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  • ... every woman over fifty should stay in bed until noon.

  • Sleeping in a bed — it is, apparently, of immense importance. Against those who sleep, from choice or necessity, elsewhere society feels righteously hostile. It is not done. It is disorderly, anarchical.

  • Only one hour in the normal day is more pleasurable than the hour spent in bed with a book before going to sleep, and that is the hour spent in bed with a book after being called in the morning.

    • Rose Macaulay,
    • "Problems of a Reader's Life," A Casual Commentary ()
  • ... the greatest luxury I know is sitting up reading in bed.

  • The bed is our ultimate security blanket.

  • There are not enough poems in praise of bed ...

  • I suppose there is hardly any one in the civilized world — particularly of those who do just a little more every day than they really have strength to perform — who has not at some time regarded bed as a refuge.

  • It is in bed that we learn to bear the inevitable. We are learning this all the time while we lie with our face turned to the wall thinking we are doing nothing.

  • One cannot see callers, answer the telephone, go to luncheons or dinners, visit the dentist or shoemaker, address charitable organizations in or from a bed; therefore a bed, in my experience, is simply bristling with ideas.

  • A bed, a nice fresh bed, with smoothly drawn sheets and a hot-water bottle at the end of it, soft to the feet like a live animal's tummy.

  • It's this 'every night' business / I have issues with. I can't waste another / third of my life drooling, snuffling, / spilling secrets from my honking mouth. / I'm selling the bed.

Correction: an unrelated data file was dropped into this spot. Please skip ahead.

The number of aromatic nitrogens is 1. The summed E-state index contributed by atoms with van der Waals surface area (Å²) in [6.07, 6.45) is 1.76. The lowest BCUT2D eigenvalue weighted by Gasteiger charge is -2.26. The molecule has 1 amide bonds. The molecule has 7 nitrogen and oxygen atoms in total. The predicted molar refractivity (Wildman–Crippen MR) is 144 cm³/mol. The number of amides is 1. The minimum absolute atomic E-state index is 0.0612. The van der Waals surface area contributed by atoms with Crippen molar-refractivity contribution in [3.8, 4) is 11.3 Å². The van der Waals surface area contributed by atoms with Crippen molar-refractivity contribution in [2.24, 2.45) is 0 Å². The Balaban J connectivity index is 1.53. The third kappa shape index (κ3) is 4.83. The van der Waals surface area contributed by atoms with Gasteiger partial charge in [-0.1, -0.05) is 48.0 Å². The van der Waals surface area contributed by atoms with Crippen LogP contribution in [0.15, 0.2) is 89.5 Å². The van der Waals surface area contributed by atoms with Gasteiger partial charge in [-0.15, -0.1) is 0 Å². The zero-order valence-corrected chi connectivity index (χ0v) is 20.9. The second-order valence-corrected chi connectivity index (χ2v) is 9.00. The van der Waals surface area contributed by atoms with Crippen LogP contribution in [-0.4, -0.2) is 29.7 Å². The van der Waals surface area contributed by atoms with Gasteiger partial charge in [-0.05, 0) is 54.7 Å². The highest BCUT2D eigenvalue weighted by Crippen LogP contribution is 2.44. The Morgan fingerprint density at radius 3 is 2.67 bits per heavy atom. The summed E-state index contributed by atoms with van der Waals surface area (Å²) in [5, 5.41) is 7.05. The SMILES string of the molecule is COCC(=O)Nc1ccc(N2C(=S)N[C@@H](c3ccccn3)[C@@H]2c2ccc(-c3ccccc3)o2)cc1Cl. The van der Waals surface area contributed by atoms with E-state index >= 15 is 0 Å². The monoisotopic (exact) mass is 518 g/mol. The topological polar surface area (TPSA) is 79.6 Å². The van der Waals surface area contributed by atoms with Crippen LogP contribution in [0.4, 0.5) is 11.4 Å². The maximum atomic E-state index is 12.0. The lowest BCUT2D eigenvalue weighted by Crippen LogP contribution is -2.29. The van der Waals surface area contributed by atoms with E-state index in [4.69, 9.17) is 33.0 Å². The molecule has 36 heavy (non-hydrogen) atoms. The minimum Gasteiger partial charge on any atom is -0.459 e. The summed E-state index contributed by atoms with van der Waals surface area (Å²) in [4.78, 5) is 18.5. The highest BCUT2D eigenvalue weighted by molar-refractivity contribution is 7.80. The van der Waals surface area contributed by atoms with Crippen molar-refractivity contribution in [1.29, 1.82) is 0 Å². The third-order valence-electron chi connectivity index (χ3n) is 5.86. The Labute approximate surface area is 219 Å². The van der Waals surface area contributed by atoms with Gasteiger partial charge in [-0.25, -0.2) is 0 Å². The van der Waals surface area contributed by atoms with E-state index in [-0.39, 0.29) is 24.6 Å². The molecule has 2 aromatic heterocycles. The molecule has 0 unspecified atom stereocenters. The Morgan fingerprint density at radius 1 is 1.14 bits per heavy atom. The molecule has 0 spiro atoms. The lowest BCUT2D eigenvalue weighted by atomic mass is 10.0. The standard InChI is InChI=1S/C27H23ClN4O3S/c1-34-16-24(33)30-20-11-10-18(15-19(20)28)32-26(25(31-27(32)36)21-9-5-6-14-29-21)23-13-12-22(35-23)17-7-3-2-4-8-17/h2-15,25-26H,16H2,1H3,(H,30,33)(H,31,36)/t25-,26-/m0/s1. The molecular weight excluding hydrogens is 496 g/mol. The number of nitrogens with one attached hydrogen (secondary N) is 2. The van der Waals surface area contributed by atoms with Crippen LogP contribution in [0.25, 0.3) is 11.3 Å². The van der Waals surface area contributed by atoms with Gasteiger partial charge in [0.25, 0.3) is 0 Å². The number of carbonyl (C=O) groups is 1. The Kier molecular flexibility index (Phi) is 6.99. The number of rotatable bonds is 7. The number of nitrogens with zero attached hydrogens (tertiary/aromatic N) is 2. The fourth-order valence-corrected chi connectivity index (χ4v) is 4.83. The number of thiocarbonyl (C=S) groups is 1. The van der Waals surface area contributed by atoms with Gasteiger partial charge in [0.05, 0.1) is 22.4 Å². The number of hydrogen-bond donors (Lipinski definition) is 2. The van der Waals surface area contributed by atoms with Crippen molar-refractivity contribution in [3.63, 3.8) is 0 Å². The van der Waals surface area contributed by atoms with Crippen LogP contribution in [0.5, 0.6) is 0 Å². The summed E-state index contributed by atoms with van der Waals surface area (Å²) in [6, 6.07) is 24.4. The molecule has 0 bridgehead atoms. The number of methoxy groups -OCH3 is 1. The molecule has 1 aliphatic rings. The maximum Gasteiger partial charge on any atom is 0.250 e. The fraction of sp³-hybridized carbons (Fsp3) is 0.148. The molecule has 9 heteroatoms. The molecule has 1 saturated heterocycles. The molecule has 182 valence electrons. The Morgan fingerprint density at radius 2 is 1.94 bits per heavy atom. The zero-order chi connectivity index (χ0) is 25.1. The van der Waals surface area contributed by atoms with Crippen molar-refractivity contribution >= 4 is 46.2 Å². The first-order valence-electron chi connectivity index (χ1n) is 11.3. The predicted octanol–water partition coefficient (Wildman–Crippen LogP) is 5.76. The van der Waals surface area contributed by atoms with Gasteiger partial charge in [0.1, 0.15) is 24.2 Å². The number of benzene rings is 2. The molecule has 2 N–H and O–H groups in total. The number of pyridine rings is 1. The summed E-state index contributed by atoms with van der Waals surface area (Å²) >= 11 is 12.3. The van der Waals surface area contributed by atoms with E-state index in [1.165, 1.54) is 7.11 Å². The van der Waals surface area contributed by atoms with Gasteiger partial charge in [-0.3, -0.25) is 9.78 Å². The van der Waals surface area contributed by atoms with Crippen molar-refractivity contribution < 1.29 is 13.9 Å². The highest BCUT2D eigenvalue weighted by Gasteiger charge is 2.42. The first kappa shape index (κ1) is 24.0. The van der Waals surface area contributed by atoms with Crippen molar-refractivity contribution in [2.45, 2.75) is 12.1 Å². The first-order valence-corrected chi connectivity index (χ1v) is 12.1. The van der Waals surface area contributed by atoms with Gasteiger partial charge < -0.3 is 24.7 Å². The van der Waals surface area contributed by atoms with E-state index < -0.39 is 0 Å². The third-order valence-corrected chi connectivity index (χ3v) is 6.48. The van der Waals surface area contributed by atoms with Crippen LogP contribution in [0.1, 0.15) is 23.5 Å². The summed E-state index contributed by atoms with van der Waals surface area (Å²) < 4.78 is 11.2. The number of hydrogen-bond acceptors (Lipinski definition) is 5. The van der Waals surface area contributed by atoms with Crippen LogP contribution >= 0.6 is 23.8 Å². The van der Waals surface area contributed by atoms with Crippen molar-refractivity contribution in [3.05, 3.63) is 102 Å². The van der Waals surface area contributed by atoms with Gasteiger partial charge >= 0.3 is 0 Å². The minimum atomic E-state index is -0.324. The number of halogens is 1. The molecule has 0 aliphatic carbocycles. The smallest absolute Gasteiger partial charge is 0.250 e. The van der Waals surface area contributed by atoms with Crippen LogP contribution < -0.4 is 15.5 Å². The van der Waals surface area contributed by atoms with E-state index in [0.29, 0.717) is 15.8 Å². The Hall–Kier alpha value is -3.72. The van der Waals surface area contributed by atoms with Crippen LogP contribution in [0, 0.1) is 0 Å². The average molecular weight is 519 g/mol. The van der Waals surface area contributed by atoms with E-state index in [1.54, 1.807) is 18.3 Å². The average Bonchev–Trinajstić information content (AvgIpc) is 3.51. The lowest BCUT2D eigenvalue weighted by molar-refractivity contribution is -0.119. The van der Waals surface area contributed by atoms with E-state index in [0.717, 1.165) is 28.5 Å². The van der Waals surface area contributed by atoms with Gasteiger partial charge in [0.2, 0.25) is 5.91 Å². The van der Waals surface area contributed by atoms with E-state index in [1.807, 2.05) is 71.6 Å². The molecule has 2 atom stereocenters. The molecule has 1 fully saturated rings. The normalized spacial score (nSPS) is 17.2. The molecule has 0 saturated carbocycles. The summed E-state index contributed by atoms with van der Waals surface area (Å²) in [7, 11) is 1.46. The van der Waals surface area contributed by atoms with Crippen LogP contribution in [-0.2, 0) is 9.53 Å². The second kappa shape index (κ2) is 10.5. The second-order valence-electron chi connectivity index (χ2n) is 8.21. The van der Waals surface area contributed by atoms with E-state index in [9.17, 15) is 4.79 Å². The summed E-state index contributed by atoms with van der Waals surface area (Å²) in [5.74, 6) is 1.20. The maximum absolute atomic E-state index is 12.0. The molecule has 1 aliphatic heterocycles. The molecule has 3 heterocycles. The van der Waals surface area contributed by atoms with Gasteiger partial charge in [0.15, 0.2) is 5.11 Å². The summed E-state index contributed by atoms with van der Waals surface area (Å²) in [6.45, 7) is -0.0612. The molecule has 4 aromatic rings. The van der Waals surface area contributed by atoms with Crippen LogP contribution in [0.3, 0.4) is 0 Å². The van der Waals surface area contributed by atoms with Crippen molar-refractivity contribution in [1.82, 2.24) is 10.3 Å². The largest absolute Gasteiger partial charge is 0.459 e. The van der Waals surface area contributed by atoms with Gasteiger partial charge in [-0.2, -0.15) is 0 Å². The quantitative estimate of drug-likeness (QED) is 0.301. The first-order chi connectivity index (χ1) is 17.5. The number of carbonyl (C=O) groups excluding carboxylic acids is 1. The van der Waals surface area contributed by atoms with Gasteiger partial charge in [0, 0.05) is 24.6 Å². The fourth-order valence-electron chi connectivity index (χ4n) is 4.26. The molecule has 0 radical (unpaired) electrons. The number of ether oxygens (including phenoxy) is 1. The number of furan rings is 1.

• Bed is the best place for reading, thinking, or doing nothing.

  • If relaxation and acceptance are the warp and woof of domestic life, and if home is the place where I am most free to be myself, then my bed is the place where it all comes together. Here is where I think naked thoughts, daydream, make love, worry, plot, argue, get my back scratched, speculate, talk about growing old, and, finally, cut the mooring ties and drift out with the dream tide. The bed, the place where we are born and die, is our primeval place.

  • Bed is too small to rest my tiredness. / I'll take a hill for pillow, soft with trees. / Now draw the clouds up tight beneath my chin. / God, blow the moon out, please.

    • Elizabeth Coatsworth,
    • "Bed Is Too Small," in Marjorie Barrows, ed., One Thousand Beautiful Things ()
  • One good turn, and you have most of the bed covers.

    • Elaine C. Moore,
    • in Leonard Louis Levinson, ed., Bartlett's Unfamiliar Quotations ()
  • My bed is my best friend. ... I type in it, telephone in it, think in it, and stare at the wall from it. Some morning, a long time from now, I hope I will be found peacefully dead in it, lying in a narrow but cozy space between old manuscripts, lost books, empty teacups, misplaced nightgowns, and unsharpened pencils.

  • ... how peaceful a bedroom is without a man in it.

  • Inanimate objects were often so much nicer than people, she thought. What person, for example, could possibly be so comforting as one's bed?

  • Any one who has desperately needed to come home knows what a tremendous feeling it is to be lying in his own bed!

    • Anonymous,
    • in Beatrice Sparks, Go Ask Alice ()
  • That word bedtime is always a damper to juvenile spirits. In all those early years of life the idea of bed is pretty much what the idea of Portland or Dartmoor is to the criminal classes. Children hear their elders talk of wanting to go to bed, and wonder at such a perverted taste. There is always a sense of humiliation in that premature banishment.

  • I love that feeling when you're lying in bed with someone and your legs get all tangled together and u can't tell which legs belong to who and you have to go to the hospital.